How to protect your code against malicious hackers without spending days on refactoring
During our work as penetration testers, we found that there are lots of vulnerabilities being introduced in applications. Vulnerabilities that could have been prevented in an early stage of development. Sadly these are often the same vulnerabilities over and over again.
Luckily the IT development landscape is changing.
We can see the latest trend in integrating security tooling into CI/CD pipelines (Continuous Integration/Continuous Delivery). However, security tooling integrated in your security pipe-lines will not cover the complete attack surface. The alternative on the other hand, resources in the form of manual verification, can often be scarce and expensive.
Why is tooling coverage this low?
This is because the tooling can never understand the full context of the applications functions and logic.
A good classic example for this would be a “Insecure direct object reference”.
Imagine you are authenticated against an application and in the URL you find the following parameter “?loggedinUserID=1”
This identifier correlates to your personal information and displays this information in the application for whatever purpose.
Now, whenever we change the value to “?loggedinUserID=2”, the identifier is now correlated to somebody else his personal information.
As a result, another person his personal information is shown to us by the application.
Was the behaviour intended?
The tooling can make no estimation because if we had an administrator account we probably should have been able to manage al this personal information right?
It’s all about the right balance
Where do we find the right balance between security test automation and manual verification? You might ask.
Even more importantly, how do we train the developers understand the metrics and make security part of their process and culture? wouldn’t it be much more beneficial for a company to have a culture that prevents the introduction of security leaks in the first place?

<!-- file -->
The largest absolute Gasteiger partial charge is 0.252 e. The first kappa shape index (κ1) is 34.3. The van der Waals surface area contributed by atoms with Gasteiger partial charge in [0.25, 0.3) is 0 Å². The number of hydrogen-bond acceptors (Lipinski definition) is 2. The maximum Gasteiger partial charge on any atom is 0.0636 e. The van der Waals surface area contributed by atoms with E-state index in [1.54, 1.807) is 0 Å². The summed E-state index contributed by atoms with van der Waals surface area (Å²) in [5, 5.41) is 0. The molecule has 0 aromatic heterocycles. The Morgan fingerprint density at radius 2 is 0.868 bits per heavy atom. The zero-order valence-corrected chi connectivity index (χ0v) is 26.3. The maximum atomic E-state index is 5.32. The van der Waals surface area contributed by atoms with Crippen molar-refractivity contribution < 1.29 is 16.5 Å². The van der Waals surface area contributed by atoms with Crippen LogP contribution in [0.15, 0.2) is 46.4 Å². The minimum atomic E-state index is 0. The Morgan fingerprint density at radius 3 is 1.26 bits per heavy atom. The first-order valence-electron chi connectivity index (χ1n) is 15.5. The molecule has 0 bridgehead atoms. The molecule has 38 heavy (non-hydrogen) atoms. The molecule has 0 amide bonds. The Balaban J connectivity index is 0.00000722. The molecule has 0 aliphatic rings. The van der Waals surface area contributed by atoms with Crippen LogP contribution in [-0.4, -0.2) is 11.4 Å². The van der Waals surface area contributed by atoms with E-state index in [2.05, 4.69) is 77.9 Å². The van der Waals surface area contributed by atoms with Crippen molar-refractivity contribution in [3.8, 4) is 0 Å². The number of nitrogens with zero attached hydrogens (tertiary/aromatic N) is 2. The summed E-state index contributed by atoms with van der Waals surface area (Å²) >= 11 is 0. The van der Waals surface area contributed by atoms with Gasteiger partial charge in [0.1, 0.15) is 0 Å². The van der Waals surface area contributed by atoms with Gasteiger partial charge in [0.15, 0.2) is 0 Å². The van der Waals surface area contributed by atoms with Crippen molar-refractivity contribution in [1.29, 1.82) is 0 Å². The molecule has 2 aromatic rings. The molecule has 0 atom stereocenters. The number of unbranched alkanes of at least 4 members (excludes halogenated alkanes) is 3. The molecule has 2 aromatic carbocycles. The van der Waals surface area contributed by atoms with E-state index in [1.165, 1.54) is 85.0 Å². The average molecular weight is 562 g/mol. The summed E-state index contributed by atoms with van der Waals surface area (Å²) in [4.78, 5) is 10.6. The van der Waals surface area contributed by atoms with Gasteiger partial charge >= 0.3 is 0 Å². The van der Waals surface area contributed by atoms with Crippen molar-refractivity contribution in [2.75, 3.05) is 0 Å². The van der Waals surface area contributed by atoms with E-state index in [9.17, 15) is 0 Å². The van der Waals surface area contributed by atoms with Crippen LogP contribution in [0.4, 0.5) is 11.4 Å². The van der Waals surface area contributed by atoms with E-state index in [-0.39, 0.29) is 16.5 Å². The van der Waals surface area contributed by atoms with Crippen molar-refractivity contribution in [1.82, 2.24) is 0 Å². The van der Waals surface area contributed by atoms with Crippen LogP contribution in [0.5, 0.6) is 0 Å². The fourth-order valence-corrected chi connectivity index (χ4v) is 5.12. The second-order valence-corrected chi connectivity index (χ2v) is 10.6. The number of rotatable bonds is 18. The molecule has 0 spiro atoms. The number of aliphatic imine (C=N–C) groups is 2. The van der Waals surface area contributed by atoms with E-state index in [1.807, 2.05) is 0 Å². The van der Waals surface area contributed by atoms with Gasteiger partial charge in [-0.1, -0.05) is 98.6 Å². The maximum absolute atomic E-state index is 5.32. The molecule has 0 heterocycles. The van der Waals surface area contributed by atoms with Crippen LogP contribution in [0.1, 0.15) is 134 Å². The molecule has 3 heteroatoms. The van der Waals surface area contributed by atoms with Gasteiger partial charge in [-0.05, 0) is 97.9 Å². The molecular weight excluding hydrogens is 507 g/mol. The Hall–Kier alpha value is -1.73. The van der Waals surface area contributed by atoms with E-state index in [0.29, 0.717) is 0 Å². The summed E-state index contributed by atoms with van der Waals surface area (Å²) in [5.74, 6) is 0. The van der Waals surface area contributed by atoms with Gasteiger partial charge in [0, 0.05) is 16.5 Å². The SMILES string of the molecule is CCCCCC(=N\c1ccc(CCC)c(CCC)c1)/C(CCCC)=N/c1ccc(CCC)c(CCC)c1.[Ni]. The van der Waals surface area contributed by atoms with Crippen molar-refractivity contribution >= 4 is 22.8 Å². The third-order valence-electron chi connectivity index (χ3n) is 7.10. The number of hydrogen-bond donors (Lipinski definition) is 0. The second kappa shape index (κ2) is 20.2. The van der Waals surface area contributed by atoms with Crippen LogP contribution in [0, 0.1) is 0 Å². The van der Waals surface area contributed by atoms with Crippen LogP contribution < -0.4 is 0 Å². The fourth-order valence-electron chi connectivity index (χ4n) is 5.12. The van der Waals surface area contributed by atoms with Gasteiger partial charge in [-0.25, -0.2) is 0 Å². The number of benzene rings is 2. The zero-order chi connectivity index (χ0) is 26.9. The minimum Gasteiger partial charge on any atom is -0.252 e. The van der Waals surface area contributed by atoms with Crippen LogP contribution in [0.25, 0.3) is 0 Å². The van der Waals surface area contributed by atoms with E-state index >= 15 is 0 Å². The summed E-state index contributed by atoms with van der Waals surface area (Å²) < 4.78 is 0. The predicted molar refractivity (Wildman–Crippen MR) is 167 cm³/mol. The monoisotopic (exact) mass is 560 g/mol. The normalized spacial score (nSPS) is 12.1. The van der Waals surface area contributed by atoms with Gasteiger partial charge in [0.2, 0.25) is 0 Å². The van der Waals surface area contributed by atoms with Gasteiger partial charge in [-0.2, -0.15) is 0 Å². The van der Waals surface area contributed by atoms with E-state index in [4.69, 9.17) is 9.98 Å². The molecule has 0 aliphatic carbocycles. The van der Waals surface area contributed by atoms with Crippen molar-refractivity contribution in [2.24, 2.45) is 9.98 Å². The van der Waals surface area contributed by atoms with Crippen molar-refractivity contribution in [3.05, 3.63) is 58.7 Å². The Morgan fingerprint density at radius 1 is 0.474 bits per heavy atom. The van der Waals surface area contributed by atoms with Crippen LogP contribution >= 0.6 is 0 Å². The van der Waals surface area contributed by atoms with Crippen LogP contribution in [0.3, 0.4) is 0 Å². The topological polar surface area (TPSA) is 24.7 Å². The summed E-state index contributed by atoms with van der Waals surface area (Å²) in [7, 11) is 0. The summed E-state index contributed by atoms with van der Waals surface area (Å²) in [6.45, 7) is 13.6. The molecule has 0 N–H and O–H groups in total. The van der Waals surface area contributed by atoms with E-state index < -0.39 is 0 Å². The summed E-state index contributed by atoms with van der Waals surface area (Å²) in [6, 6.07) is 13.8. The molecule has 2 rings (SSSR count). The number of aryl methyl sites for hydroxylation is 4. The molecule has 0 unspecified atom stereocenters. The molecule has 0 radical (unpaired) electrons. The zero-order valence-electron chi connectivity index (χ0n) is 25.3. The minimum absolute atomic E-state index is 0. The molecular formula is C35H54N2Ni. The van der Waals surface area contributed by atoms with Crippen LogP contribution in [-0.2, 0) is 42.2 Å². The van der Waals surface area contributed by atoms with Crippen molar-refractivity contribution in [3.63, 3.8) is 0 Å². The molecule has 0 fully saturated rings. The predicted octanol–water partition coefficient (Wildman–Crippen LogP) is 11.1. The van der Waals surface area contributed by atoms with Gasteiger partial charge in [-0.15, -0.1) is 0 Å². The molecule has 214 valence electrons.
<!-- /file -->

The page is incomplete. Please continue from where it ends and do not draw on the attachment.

A perfect decorated (S)SDLC has four very important steps we should take into consideration:
1. Security requirements && threat modelling
Whereas most security tools can only discover injection and configuration flaws because the security tools do not have proper context about the business logic of the application. The right set of security requirements and threat modelling can help developers get insights of evil use cases, or abuse cases, before writing a single line of code.
When developers think about security in the design phase of the application we often see that the code becomes very pro-active and resilient against attacks.
2. Test automation.
Test automation helps us to determine the overall status of the project under test. The quality of the code under test is a good defining factor of the level of maturity in terms of security.
• Is over complex code introduced?
• Is there repudiated code?
• How about dead-end code?
• How maintainable is the code base?
When these quality gates are not met, it is less likely developers get time to iterate and refactor over their code base. Because of technical dept, this will take considerably more effort to fix security vulnerabilities.
3. Security test automation
With security test automation we introduce SAST ( Static Application Security Testing ) and DAST (Dynamic Application Security Testing) tools into the CI/CD pipelines. Which can detect if any security vulnerabilities are introduced, in a very early stage of development.
4. Manual verification (security code audit, penetration testing)
The final phase of the (S)SDLC consists out of manual verification by means of a security professional. This professional can do a deep dive in the business logic of the application and to find more complex vulnerabilities and injection flaws that would normally go undiscovered by most SAST and DAST tools.
With all these checks in place, there is a layered defence in-depth solution for security. In which all different resources work, as efficiently as possible. Involving the developers and making them responsible and accountable for security. This way, they will ultimately make applications more resilient and defensible.
This in addition to where we do the testing for QA and code quality with normal test automation eliminates a lot of technical depth. Security test automation than is a good safety net that finds critical low hanging fruit in an automated fashion with a very short feedback loop to the developers. Than ultimately, the penetration test or code review makes sure that even the most professional attackers will have a hard time compromising the system. This (S)SDLC prevents spending this valuable resource on reporting vulnerabilities, that could easily have been discovered in an early stage!
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